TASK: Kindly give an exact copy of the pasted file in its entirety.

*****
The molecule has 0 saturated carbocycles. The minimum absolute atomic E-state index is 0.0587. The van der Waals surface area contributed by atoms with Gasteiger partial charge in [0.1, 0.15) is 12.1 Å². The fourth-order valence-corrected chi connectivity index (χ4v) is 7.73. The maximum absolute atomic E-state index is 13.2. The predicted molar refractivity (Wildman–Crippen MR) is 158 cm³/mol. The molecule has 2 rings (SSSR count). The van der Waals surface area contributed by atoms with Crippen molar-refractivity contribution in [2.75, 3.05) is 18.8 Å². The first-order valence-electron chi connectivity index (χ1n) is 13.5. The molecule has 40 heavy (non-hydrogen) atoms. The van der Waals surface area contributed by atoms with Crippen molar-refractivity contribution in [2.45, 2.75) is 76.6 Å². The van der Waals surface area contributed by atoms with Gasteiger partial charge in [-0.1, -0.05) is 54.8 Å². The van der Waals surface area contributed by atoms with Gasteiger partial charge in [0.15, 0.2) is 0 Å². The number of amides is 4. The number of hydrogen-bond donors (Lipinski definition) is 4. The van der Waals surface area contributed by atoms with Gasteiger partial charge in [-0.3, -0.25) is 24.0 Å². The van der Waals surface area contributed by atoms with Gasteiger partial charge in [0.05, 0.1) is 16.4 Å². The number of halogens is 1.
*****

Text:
The molecule has 0 saturated carbocycles. The minimum absolute atomic E-state index is 0.0587. The van der Waals surface area contributed by atoms with Gasteiger partial charge in [0.1, 0.15) is 12.1 Å². The fourth-order valence-corrected chi connectivity index (χ4v) is 7.73. The maximum absolute atomic E-state index is 13.2. The predicted molar refractivity (Wildman–Crippen MR) is 158 cm³/mol. The molecule has 2 rings (SSSR count). The van der Waals surface area contributed by atoms with Crippen molar-refractivity contribution in [2.75, 3.05) is 18.8 Å². The first-order valence-electron chi connectivity index (χ1n) is 13.5. The molecule has 40 heavy (non-hydrogen) atoms. The van der Waals surface area contributed by atoms with Crippen molar-refractivity contribution in [2.45, 2.75) is 76.6 Å². The van der Waals surface area contributed by atoms with Gasteiger partial charge in [-0.1, -0.05) is 54.8 Å². The van der Waals surface area contributed by atoms with Gasteiger partial charge in [0.15, 0.2) is 0 Å². The number of amides is 4. The number of hydrogen-bond donors (Lipinski definition) is 4. The van der Waals surface area contributed by atoms with Gasteiger partial charge in [-0.3, -0.25) is 24.0 Å². The van der Waals surface area contributed by atoms with Gasteiger partial charge in [0.05, 0.1) is 16.4 Å². The number of halogens is 1.